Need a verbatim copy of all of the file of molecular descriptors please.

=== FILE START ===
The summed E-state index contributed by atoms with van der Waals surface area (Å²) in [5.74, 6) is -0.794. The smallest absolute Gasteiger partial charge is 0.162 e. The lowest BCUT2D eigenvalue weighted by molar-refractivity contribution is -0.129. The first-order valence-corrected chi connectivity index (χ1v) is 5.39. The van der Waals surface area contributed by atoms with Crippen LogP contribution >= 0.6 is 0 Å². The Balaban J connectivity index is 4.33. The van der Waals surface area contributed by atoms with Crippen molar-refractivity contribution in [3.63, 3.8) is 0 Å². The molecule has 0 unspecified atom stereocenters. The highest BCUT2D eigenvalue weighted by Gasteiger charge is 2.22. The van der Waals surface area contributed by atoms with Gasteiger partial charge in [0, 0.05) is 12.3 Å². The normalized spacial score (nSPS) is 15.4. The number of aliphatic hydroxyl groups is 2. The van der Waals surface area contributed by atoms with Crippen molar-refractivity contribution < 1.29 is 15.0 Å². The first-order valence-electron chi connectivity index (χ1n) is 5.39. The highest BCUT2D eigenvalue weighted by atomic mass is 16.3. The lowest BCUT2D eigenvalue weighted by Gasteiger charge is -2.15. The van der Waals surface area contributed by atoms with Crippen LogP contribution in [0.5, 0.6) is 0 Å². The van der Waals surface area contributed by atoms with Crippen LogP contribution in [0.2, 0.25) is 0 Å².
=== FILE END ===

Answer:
The summed E-state index contributed by atoms with van der Waals surface area (Å²) in [5.74, 6) is -0.794. The smallest absolute Gasteiger partial charge is 0.162 e. The lowest BCUT2D eigenvalue weighted by molar-refractivity contribution is -0.129. The first-order valence-corrected chi connectivity index (χ1v) is 5.39. The van der Waals surface area contributed by atoms with Crippen LogP contribution >= 0.6 is 0 Å². The Balaban J connectivity index is 4.33. The van der Waals surface area contributed by atoms with Crippen molar-refractivity contribution in [3.63, 3.8) is 0 Å². The molecule has 0 unspecified atom stereocenters. The highest BCUT2D eigenvalue weighted by Gasteiger charge is 2.22. The van der Waals surface area contributed by atoms with Gasteiger partial charge in [0, 0.05) is 12.3 Å². The normalized spacial score (nSPS) is 15.4. The number of aliphatic hydroxyl groups is 2. The van der Waals surface area contributed by atoms with Crippen molar-refractivity contribution < 1.29 is 15.0 Å². The first-order valence-electron chi connectivity index (χ1n) is 5.39. The highest BCUT2D eigenvalue weighted by atomic mass is 16.3. The lowest BCUT2D eigenvalue weighted by Gasteiger charge is -2.15. The van der Waals surface area contributed by atoms with Crippen LogP contribution in [0.5, 0.6) is 0 Å². The van der Waals surface area contributed by atoms with Crippen LogP contribution in [0.2, 0.25) is 0 Å².